Application of Findings 157Â Â Championing the Talent Management Effort at Higher Levels of the Organization Proper alignment of various talent management practices can drive and reinforce desired changes within the organization. The alignment and management efforts often need to come from the top, and as a result, more airports are expected to elevate the role of human resources, appointing executive-level personnel to lead these efforts. The executive championing the talent management effort will need to stay informed of current challenges and customer concerns, see the big picture, and exert influence in action implementation and change efforts. 7.2.5 More Culturally Competent Airports To move toward being a more culturally competent airport â¢ Prepare for the needs of diverse passengers. Airports that think about what future pas- sengers will look like, and what their needs will be, will have a competitive advantage in preparation for the emerging business needs and will be in a better position to increase their business growth and profitability. Successful organizations tend to approach culture from a broad perspective. In addition to meeting the needs of customers of diverse nationalities, airports should consider the needs of customers of different ages and genders, customers from various geographic locations, customers who have diverse occupations, and customers with a variety of health conditions. Airports that attend to the expectations of each of these segments differently are also likely to adopt more innovative solutions with the help of technology and a higher level of cultural competence. Plans may be staged as the passenger traffic changes and new goals are established to meet their needs. â¢ Increase staff diversity. To better understand, prepare for, and meet the needs of diverse passengers, airports should also strive for more diversity and inclusion among their employees. Serving the growing diversity of customer segments requires a continued emphasis on hiring a diverse workforce. Leaders in the aviation and airport industries have recently restated the importance of working on the diversity gap at the workplace, and this trend will continue to provide airports with business competitiveness in the future (Saraogi, 2019). Figure 82. An example of how various talent management practices can systematically enhance customer experience.
158 Evaluating the Travelerâs Perspective to Improve the Airport Customer Experience â¢ Focus on cultural competency. The increase in diversity in the airport workforce and cus- tomer segments may lead to different points of view and may bring challenges in interper- sonal interactions among co-workers and between workers and customers (see FigureÂ 83). Airports are already one of the most globalized workplaces, and the increased emphasis on customer experience requires airport employees to be culturally competent in order to effec- tively interact with diverse others. Many airports are already providing their staff training in cultural awareness and cultural competence, and this trend is expected to intensify. Cultural competency is forecasted by the Institute for the Future to be one of the most important 10 skills needed for the future, and this is especially true in the airport industry. 7.2.6 More Customer-Centered Designs to Enhance Customer Experience Identification and Presentation of the Airportâs Unique Features Incorporating localized or personalized components into the airport environment to show- case its uniqueness is not a new trend, but this trend is expected to intensify in the future (Ali & Kim, 2016). With the expansion in the functionality of airports and increased competition among nearby locations, airports will continue to be driven by a need to brand themselves with unique identities to better bond with their customers. Airport designs that reflect the culture of the region can create a sense of uniqueness, make the airport experience more memorable and meaningful, and elicit higher levels of customer delight. Unique features can also enable an airport to communicate its identity as an organization and its values, fostering stronger connec- tions with its customers. Changes in the Servicescape to Enhance Customer Perceptions, Behaviors, and Emotions Emotions are key drivers of behavior and have been shown to influence customer information processing, behavior responses, and satisfaction (Hume & Mort, 2010). To improve travelersâ experience at the airport, airports need to take a more human-centered approach and consider the influence of the social and physical environment on customer emotions and behaviors in airport design and operations. Research has repeatedly confirmed the critical role of various areas of the airport servicescape in enhancing travelersâ positive emotions and satisfaction (Moon & Yoon, 2015; Ali & Kim, 2016; Bogicevic etÂ al., 2016). Layout, comfort, signage, architecture, color, shape, patterns, and styles of design have all been linked to eliciting positive emotions among travelers (Jeon & Kim, 2012). Similarly, travelers have responded with positive emotions when they perceived an air- port to be safe (e.g., visible safety signs, fire equipment, and hazard detectors). More recently, the number, appearance, and behavior of other travelers and service personnel (i.e., social factors) have been found to evoke both positive and negative emotions among passengers (Ali & Kim, 2016; Jeon & Kim, 2012; Moon & Yoon, 2015). Figure 83. Moving toward more culturally competent airports.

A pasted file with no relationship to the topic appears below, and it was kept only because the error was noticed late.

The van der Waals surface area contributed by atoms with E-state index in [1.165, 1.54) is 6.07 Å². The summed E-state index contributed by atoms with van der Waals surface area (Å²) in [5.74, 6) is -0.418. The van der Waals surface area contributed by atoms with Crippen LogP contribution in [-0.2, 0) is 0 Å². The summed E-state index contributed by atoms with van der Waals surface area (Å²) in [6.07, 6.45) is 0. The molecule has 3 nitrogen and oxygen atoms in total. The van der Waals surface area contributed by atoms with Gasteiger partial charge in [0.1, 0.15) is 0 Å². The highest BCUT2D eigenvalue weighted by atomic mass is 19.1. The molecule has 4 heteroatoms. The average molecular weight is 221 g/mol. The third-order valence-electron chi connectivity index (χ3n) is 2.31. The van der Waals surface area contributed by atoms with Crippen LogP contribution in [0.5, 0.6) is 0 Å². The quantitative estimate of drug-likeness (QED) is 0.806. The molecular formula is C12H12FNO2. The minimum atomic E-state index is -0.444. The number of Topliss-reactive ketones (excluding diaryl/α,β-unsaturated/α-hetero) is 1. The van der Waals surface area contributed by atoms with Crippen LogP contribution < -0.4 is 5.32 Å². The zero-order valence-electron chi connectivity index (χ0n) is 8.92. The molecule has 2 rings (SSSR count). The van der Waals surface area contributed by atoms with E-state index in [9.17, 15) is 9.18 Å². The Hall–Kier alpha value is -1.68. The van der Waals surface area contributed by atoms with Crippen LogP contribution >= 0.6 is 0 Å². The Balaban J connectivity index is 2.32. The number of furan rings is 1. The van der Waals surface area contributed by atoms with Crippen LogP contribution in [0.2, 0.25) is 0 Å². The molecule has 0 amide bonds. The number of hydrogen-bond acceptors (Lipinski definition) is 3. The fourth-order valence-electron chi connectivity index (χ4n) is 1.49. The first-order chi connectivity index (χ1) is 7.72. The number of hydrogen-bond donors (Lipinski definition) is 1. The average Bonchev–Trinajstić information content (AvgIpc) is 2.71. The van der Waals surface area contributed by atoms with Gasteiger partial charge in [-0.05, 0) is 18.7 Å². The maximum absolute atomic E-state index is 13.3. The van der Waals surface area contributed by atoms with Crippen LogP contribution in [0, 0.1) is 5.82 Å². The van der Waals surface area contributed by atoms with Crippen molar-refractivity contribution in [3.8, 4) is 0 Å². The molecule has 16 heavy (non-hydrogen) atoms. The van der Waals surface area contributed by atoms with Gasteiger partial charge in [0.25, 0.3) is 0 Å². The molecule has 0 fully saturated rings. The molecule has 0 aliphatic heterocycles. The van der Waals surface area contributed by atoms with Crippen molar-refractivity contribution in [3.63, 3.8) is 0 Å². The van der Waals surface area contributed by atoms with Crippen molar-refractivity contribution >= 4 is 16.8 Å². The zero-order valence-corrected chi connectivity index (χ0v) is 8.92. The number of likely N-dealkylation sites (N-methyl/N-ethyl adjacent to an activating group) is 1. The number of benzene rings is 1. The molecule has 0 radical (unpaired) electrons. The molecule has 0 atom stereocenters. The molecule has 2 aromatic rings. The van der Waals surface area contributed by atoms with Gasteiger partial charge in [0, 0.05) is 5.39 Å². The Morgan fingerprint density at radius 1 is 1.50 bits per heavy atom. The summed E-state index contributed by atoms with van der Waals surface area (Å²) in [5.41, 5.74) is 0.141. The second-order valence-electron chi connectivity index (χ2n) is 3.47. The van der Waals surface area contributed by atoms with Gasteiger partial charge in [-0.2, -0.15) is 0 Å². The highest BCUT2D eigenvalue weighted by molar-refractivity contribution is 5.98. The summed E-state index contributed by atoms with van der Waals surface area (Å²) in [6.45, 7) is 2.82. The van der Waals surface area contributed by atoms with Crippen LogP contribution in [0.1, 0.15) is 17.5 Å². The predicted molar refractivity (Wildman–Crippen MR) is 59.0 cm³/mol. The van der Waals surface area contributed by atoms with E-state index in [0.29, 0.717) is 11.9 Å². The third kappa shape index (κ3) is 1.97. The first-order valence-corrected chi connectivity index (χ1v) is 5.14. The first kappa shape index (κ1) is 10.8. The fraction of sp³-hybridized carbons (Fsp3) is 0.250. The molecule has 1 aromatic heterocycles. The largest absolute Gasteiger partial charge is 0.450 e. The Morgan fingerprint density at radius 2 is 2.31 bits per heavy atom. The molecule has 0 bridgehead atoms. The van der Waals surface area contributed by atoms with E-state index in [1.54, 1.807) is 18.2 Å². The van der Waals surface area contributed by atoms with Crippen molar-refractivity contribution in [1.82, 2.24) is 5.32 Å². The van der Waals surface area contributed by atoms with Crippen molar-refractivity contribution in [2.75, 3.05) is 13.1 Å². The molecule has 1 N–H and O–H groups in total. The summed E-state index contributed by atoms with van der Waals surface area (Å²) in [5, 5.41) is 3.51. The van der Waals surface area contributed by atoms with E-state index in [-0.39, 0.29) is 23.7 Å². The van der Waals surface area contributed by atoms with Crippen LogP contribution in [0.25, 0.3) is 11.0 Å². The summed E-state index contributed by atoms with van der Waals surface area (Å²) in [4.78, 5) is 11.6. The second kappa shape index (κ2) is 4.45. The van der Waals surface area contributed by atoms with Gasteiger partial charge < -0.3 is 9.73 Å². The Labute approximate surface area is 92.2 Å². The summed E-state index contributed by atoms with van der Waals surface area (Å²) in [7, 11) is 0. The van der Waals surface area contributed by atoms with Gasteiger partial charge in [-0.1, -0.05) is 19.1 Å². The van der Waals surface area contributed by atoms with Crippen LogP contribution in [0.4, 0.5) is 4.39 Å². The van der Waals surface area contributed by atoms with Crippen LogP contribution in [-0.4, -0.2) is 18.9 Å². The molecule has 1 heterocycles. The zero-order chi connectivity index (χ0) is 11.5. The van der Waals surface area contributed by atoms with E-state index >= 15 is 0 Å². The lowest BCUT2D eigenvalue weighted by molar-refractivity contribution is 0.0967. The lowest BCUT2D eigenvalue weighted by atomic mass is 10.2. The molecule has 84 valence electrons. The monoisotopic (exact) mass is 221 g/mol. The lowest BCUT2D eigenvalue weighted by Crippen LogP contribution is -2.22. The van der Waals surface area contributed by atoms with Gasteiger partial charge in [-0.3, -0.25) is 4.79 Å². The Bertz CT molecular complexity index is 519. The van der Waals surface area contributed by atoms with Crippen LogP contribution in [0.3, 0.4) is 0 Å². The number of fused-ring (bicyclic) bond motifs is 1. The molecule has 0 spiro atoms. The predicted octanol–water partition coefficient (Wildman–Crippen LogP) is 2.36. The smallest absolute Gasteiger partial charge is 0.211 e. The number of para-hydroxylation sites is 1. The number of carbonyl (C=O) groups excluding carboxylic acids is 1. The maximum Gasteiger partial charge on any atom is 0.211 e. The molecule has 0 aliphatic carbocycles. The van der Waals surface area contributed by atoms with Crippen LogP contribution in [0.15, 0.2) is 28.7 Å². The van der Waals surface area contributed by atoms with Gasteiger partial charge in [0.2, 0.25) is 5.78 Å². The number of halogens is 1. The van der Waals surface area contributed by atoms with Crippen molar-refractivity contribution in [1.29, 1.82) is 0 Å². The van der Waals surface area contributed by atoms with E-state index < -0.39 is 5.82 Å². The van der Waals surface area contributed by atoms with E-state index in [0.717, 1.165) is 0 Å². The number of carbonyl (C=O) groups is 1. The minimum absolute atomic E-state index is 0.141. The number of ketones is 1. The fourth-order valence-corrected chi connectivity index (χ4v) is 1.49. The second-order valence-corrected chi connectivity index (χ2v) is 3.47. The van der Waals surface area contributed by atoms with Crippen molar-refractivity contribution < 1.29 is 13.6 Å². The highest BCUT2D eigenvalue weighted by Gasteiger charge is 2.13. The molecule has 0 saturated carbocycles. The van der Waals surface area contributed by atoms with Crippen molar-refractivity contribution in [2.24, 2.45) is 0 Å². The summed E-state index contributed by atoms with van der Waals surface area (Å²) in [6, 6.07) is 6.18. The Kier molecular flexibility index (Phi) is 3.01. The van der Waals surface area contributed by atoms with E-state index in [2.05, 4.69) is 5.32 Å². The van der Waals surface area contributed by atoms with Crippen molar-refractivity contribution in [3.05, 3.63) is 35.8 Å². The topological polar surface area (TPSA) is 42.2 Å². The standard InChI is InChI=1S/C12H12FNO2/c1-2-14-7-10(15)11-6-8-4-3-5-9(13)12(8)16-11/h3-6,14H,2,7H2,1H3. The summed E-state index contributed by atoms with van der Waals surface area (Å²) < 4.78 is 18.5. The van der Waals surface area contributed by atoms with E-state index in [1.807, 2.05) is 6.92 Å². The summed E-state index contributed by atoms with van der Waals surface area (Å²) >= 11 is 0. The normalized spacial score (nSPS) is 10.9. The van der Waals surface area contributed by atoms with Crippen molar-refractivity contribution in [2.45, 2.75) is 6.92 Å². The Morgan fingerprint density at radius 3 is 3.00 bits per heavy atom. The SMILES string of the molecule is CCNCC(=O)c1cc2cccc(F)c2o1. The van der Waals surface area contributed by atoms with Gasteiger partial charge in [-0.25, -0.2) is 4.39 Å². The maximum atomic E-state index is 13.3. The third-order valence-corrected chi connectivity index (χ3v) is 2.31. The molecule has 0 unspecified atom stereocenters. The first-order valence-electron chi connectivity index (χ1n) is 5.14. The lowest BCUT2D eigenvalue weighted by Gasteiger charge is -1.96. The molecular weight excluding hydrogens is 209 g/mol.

Application of Findings 159Â Â TableÂ 14 summarizes the guidelines presented throughout this report related to the airport servicescape and the rationale for each guideline in terms of improving the behaviors, percep- tion, or experience of the traveling public. Airports throughout the world are engaged in trying to understand the motivation and per- spectives of their travelers. The customer journey, beginning before arrival at the airport and ending at arrival at a final destination, involves many organizationsâthe airport operator, air- port business partners and service providers, federal agencies, and the airport community. Any experience inside or outside the airport operatorâs control may diminish the positive experi- ence of the customer traveling through the airport to his/her destination. Understanding the travelerâs needs throughout the airport allows the airport to identify how to best address them internally or in collaboration with its business partners. As U.S. airports strive to redesign the airport experience through terminal expansion, archi- tectural renovation, and amenity improvements, taking a customer-centered approach and rethinking the airport experience through the customersâ perspective will enhance the overall customer experience. Increase nature settings in the airport terminal. Use dim warm light in airport areas (e.g., customs, TSA) where interpersonal conflicts and negotiations could take place. Adopt multiple approaches to help passengers navigate the terminal building. Traditional maps, interactive virtual maps, and in-person directional help should be made available in the terminal. Use warm color lightings and accent lights in retail stores to attract attention and encourage buying behaviors. Create a perception of more personal space in passenger waiting areas by putting physical barriers, such as small tables, other furniture, and props (e.g., plants, signs, and charging stations) in between individual seats. Enhance passengersâ sense of attachment to the airport terminal by providing signage and resources in different languages and easy access to multilingual, cross-culturally competent staff. Enhance passenger areas with artwork, clocks, charging stations, and water fountains. People tend to perceive that less time has passed when in nature settings versus urban settings. Research found that green elements in the environment reduce the likelihood of individuals engaging in aggressive behaviors (Poon et al., 2016). Studies found that using dim warm light could facilitate conflict resolution and relieve negative emotions or anxiety (Kombeiz, Steidle, & Dietl, 2017). Spatial ability to navigate a physical environment varies greatly across individuals depending on their age, gender, cognitive ability, familiarity with the building, etc. (Allison & Redhead, 2017; Nowak et al., 2015). For instance, wayfinding abilities decline as people age. It could be more challenging for elderly passengers to learn the terminal layout than it is for younger adults (Muffato, Meneghetti, & DeBeni, 2016). Multiple sources of navigation help should be made available to passengers. In-person directional help is more effective for elderly passengers, passengers with disabilities, or those with poor spatial orientation skills. Interactive maps that allow passengers to actively explore the terminal building virtually could be more attractive to younger or more tech-savvy travelers. Retail space lighting sets the atmosphere of the retail environment and affects customersâ perception of the retail image (Tantanatewin & Inkarojrit, 2016). Space with warm colors (e.g., yellow, cream) sends a welcoming message to customers and increases the likelihood of them walking in and picking up merchandise. Space with cooler colors (e.g., purple, blue) tends to have the opposite effect. Peopleâs perception of crowdedness in their immediate area has a bigger effect on their stress levels than actual crowdedness (Evans & Wener, 2007). Providing barriers between individual areas will allow passengers to feel that they have more personal space and will make them feel more relaxed and secure. People tend to feel more attached to places in which they feel a sense of belonging (Scannell & Gifford, 2017). International travelers will feel a stronger sense of belonging when they have easy access to resources in their language. People are less stressed in environments that feature positive elements, such as artwork, clocks, and phones (Andrade et al., 2017). These positive elements can be included in the airport design, with charging stations replacing phones. Specific servicescape guideline Rationale Table 14. Specific guidelines for enhancing customer experience through changes in the servicescape.